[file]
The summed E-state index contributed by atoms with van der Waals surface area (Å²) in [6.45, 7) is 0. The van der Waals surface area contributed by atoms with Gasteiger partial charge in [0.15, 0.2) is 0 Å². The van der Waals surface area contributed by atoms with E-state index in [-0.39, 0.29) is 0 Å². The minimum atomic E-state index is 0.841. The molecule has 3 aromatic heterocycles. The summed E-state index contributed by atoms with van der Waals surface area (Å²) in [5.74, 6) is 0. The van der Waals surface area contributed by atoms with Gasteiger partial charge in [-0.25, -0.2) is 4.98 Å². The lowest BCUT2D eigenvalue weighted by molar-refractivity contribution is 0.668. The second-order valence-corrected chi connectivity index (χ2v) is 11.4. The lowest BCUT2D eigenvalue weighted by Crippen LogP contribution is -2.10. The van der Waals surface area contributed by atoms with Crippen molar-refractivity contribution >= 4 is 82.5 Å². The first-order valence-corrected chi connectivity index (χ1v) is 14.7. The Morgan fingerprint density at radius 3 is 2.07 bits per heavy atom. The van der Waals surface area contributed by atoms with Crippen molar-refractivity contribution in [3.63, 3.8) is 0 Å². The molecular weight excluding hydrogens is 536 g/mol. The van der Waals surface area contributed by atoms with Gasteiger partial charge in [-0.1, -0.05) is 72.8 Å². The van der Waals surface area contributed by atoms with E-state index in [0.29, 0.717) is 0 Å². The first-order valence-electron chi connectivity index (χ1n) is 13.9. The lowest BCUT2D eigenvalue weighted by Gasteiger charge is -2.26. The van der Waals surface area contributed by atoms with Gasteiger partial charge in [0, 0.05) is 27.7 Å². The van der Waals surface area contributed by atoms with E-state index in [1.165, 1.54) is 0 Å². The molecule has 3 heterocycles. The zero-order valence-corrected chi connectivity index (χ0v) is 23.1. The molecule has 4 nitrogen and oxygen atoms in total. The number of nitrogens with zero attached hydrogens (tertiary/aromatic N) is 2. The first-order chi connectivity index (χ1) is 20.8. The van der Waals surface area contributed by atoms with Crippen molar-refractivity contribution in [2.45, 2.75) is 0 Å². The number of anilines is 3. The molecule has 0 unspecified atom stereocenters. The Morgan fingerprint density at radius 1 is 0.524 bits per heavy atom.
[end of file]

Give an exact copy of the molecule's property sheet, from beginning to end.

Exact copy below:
The summed E-state index contributed by atoms with van der Waals surface area (Å²) in [6.45, 7) is 0. The van der Waals surface area contributed by atoms with Gasteiger partial charge in [0.15, 0.2) is 0 Å². The van der Waals surface area contributed by atoms with E-state index in [-0.39, 0.29) is 0 Å². The minimum atomic E-state index is 0.841. The molecule has 3 aromatic heterocycles. The summed E-state index contributed by atoms with van der Waals surface area (Å²) in [5.74, 6) is 0. The van der Waals surface area contributed by atoms with Gasteiger partial charge in [-0.25, -0.2) is 4.98 Å². The lowest BCUT2D eigenvalue weighted by molar-refractivity contribution is 0.668. The second-order valence-corrected chi connectivity index (χ2v) is 11.4. The lowest BCUT2D eigenvalue weighted by Crippen LogP contribution is -2.10. The van der Waals surface area contributed by atoms with Crippen molar-refractivity contribution >= 4 is 82.5 Å². The first-order valence-corrected chi connectivity index (χ1v) is 14.7. The Morgan fingerprint density at radius 3 is 2.07 bits per heavy atom. The van der Waals surface area contributed by atoms with Crippen molar-refractivity contribution in [3.63, 3.8) is 0 Å². The molecular weight excluding hydrogens is 536 g/mol. The van der Waals surface area contributed by atoms with Gasteiger partial charge in [-0.1, -0.05) is 72.8 Å². The van der Waals surface area contributed by atoms with E-state index in [0.29, 0.717) is 0 Å². The first-order valence-electron chi connectivity index (χ1n) is 13.9. The lowest BCUT2D eigenvalue weighted by Gasteiger charge is -2.26. The van der Waals surface area contributed by atoms with Gasteiger partial charge in [0, 0.05) is 27.7 Å². The van der Waals surface area contributed by atoms with E-state index in [1.165, 1.54) is 0 Å². The molecule has 3 heterocycles. The zero-order valence-corrected chi connectivity index (χ0v) is 23.1. The molecule has 4 nitrogen and oxygen atoms in total. The number of nitrogens with zero attached hydrogens (tertiary/aromatic N) is 2. The first-order chi connectivity index (χ1) is 20.8. The van der Waals surface area contributed by atoms with Crippen molar-refractivity contribution in [2.45, 2.75) is 0 Å². The number of anilines is 3. The molecule has 0 unspecified atom stereocenters. The Morgan fingerprint density at radius 1 is 0.524 bits per heavy atom.